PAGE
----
ISLAMABAD: Inflationary pressures in Pakistan will remain strong if the conflict in Ukraine continues, the United Nations Economic and Social Commission for Asia and the Pacific (UNESCAP) said in its annual Economic and Social Survey for 2022.

Pakistan is a net importer of oil and natural gas as well as Ukrainian wheat. Both these factors will mean inflationary pressures will remain strong, the UNESCAP survey noted.

The survey released on Wednesday, projected that the economic growth of Pakistan is expected to be a moderate to 4.5 per cent in fiscal year 2022 with tightening and fiscal consolidation along with the reactivation of the International Monetary Fund (IMF) stabilisation programme is set to lower domestic demand and business and consumer confidence.

The State Bank has aggressively hiked rates by a cumulative 525 basis points since September 2021 but with the ongoing geopolitical conflict, the jump in commodity prices will mean inflation will likely to rise further over the coming months, warns the survey.

Remittances are projected to remain buoyant in fiscal year 2022 as more countries reopen and labour mobility improves, it said.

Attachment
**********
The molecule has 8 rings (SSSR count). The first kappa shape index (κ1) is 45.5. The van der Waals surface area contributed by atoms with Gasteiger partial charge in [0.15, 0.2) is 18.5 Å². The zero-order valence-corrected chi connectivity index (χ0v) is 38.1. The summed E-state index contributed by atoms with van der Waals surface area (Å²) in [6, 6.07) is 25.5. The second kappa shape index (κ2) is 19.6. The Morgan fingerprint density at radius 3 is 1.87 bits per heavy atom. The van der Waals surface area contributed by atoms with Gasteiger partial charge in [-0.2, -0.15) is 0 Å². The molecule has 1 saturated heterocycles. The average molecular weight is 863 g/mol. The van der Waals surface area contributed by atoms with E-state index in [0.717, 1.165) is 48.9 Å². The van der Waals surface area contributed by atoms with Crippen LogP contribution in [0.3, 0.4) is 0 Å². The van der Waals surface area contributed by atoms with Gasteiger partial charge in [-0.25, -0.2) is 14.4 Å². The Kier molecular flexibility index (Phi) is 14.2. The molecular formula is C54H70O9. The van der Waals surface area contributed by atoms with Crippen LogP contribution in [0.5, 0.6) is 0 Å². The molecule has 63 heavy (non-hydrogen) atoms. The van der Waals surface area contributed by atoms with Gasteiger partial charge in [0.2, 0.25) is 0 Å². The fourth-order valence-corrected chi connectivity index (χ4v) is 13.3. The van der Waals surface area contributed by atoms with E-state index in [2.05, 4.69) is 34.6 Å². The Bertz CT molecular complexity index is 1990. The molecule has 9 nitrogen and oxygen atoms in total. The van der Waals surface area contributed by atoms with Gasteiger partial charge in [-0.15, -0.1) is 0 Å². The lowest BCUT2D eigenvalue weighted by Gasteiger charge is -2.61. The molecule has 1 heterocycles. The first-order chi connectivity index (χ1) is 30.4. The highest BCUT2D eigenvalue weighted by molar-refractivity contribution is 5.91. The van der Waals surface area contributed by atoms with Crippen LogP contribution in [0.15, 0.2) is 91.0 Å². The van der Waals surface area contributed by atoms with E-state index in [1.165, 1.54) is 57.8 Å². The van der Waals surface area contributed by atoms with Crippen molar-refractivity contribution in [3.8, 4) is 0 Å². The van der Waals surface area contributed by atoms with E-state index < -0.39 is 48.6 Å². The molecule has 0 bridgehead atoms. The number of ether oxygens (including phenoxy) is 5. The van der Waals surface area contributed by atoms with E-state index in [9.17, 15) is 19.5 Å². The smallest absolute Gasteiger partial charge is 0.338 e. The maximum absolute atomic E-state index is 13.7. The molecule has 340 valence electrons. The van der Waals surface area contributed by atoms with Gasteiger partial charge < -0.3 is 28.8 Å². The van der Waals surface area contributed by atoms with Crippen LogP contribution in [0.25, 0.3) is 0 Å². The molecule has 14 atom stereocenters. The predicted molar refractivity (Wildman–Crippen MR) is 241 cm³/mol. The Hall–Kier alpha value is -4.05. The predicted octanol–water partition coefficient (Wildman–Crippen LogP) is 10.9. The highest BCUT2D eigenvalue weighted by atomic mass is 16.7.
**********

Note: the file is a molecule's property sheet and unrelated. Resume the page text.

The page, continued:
The UNESCAP survey added that major risks going forward include higher inflation from higher food and energy prices due to the ongoing geopolitical conflict, which will worsen external balances and put pressure on the currency.

Moreover, slower global trade due to geopolitical uncertainty and disruptions may lower export demand while the Covid-19 pandemic and possible emergence of new variants along with associated disruptions are likely to undermine growth prospects, forecast the survey.

Pakistan’s economy rebounded to 5.6pc in fiscal year 2021 from a contraction in the previous fiscal year. This was supported by private consumption, increase in remittance inflows and fiscal support.

On the supply side, rebounds in manufacturing and industrial production supported growth along with the services sector as mobility restrictions were lifted. Inflation in fiscal year 2021 moderated from the previous fiscal year reflecting improved food supply and lower fuel prices in the first half.

Fiscal and monetary support remained accommodative in 2021. As demand recovered in the latter half of 2021, imports surged with rising demand along with rising food and fuel prices and widened the current account deficit. Inflation started to rise since September 2021 and is currently above 12 per cent which is more than double the central bank’s target.

Published in Dawn, April 15th, 2022

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